As of this morning, The Second Chance House is officially sold!
Between schedules running over, losing marketing time due to the holidays, and having the first offer fall through after 2 months under contract, we’ve been holding this property for a long time — over 200 days. But, in the end, we received a full-price offer with few concessions or contingencies, and were able to close in about three weeks.
It’s been a while since we had a sales closing, and I have been looking forward to doing a final financial analysis on this deal. While I knew it would be profitable, I didn’t know to what degree.
Here is the run-down, with the final set of statistics at the bottom…
As mentioned above, the total hold time on this property was much longer than expected. I was hoping for four months, and it’s been closer to seven. The rehab was scheduled to complete in about eight weeks, and took closer to twelve. We finished in mid-December, but let the property sit for a couple weeks until the holidays were past.
We got the first offer within a couple weeks, which tied up the property for two months until the buyers finally had to be cut loose. We put the house back on the market and got a full-price offer in less than 36 hours, and closed three weeks later.
Here are the key milestones from this project:
- Purchase Offer Date: 8/5/2008
- Purchase Closing Date: 9/19/2008
- Rehab Completion Date: 12/22/2008
- Sale Listing Date: 1/2/2009
- Sale Contract Date: 3/22/2009
- Sale Closing Date: 4/13/2009
We’ve learned a lot about rehab scheduling since this project completed, and hopefully will never make some of those same mistakes again…
This is the largest profit we’ve made on rehab to-date, so for that reason alone, I’m very happy with the financial results of this project. All told, our total profit after all fees, commissions, rehab costs and other expenses was over $35,000.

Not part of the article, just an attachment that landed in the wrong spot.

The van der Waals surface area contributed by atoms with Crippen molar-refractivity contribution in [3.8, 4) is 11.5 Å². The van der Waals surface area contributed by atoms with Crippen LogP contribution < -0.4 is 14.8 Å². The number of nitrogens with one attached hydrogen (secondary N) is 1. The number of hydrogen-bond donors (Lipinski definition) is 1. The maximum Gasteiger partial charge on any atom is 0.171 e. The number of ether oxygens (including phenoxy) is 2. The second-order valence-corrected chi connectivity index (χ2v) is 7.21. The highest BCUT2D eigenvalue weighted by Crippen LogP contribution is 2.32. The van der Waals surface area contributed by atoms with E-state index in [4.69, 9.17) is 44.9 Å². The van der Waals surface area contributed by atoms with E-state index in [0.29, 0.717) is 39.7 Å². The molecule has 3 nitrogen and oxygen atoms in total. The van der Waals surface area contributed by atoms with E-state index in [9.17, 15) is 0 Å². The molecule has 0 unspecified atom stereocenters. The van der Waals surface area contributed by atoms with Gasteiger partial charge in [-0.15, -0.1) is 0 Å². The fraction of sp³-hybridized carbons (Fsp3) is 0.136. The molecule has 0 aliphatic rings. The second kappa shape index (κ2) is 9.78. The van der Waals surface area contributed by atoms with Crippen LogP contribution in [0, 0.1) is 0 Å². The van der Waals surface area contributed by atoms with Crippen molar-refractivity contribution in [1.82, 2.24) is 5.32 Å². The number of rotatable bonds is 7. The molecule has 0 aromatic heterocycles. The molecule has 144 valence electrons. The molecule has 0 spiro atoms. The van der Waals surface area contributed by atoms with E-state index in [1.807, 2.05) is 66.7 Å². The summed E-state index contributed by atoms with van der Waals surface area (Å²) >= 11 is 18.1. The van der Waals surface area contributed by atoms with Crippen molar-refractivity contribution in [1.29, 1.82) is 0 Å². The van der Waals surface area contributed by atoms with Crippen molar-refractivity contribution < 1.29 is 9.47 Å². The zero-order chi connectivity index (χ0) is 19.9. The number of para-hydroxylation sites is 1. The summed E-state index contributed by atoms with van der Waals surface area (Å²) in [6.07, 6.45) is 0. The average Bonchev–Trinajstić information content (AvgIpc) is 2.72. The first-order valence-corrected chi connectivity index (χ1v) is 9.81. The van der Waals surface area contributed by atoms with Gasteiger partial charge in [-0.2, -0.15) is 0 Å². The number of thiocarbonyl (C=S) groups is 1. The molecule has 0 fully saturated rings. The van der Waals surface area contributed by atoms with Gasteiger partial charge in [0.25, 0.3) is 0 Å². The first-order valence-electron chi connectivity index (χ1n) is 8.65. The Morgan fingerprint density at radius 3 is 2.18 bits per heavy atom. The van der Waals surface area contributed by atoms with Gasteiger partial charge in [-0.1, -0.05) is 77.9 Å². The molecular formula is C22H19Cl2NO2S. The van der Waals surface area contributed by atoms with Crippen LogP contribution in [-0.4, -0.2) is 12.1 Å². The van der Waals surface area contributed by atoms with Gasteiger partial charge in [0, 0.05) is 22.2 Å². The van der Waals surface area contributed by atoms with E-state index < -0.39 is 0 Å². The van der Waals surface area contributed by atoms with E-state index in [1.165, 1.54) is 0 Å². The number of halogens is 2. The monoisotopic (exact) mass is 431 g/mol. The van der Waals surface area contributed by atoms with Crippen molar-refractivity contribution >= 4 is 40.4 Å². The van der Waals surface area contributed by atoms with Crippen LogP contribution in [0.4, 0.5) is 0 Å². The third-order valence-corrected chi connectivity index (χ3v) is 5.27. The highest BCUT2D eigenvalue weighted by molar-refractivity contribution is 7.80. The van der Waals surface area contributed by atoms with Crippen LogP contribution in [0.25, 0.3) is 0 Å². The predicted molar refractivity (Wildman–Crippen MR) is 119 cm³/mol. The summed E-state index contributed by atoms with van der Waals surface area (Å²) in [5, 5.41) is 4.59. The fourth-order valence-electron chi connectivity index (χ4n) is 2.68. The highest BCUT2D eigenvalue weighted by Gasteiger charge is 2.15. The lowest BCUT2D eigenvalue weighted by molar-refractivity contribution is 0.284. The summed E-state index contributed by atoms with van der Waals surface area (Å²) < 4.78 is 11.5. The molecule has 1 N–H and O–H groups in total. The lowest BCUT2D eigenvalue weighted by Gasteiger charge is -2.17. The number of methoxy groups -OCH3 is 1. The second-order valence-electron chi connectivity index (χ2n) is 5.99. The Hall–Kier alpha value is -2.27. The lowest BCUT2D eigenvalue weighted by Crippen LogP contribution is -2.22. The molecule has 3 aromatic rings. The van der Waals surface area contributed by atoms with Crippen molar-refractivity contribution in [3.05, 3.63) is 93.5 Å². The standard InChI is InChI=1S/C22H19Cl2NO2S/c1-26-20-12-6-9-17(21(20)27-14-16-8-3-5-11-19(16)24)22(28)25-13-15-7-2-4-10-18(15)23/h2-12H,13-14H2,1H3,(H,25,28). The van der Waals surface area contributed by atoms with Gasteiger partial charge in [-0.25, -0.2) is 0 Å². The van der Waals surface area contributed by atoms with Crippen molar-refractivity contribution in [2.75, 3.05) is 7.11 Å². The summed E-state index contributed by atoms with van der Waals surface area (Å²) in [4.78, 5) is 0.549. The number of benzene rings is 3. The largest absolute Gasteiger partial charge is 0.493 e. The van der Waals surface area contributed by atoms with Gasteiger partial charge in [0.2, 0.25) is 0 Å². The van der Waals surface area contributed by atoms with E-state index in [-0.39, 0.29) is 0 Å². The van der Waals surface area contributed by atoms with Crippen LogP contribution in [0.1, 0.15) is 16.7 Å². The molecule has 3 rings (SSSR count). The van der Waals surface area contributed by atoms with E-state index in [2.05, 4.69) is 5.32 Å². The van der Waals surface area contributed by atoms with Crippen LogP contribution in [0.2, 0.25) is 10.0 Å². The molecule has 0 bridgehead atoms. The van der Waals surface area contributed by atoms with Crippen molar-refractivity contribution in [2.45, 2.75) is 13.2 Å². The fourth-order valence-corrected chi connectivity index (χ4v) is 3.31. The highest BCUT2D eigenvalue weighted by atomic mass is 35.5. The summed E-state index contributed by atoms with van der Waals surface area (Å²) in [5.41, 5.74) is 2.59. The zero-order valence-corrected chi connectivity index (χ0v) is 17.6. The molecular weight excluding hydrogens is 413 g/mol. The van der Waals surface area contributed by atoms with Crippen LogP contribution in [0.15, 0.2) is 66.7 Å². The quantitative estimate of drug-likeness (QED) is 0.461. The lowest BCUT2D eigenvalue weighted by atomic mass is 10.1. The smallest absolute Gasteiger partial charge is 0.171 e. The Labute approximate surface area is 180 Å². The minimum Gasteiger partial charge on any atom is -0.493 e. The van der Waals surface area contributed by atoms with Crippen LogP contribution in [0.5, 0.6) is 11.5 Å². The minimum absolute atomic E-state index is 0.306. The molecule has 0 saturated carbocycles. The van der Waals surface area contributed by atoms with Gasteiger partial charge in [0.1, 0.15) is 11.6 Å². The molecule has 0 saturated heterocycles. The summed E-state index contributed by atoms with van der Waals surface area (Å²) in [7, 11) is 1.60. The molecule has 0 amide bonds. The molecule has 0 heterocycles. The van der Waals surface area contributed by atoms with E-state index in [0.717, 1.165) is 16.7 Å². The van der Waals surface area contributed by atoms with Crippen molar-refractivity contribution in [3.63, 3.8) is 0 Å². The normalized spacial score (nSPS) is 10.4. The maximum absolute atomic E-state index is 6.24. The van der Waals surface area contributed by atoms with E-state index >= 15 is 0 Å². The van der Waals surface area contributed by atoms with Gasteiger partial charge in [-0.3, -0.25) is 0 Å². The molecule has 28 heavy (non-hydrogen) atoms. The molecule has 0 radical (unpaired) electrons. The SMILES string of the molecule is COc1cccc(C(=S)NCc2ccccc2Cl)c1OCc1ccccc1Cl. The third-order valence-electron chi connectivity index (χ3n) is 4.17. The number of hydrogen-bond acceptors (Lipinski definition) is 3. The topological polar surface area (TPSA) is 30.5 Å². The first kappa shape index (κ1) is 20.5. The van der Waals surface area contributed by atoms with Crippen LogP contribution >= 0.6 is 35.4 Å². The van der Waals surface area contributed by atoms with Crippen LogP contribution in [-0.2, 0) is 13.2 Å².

We had originally budgeted $36K for this rehab, and actually came in a few dollars under budget as of the time it was put on the market. With the two contracts we had on the property came some requests for additional work from the buyers, which we — for the most part — provided.
The additional work included getting a survey done, adding more insulation in the attic, putting a vapor barrier in the crawl space, building a handrail on the front steps, and some other minor fixes. The total costs of this additional work was about $2K, bring the total renovation budget to just about $38K.
Here is the breakdown of financials for this project:
While these numbers don’t reflect the final holding costs — the final utility bills have not been received — the final results should be within about $100 one way or the other.
Had the first contract we had on the house gone through, we likely would have seen a profit of about $23,000. Instead we made more than $35,000, so the two months we lost with the first buyers was actually a good turn of events from a financial perspective.
In terms of ROI, my total investment into this property (Purchase Costs, Rehab Costs, Holding Costs) was $20,238.16; this puts my ROI at just over 175%, and adjusted for the time this project took, my annualized ROI is over 310%.
Here are just some of the final statistics that I’ve been tracking for all my projects, and that summarize the success/failure of each project pretty well:
- From Offer to Purchase Time: 45 Days
- Rehab Time: 88 Days
- Selling Days on Market: 79 Days
- Selling Close Time: 22 Days
- Total Hold Time (Close to Close): 206 Days
- Total Profit: $35,447.67
- Return on Investment (ROI): 175.15%
- Annualized ROI: 310.34%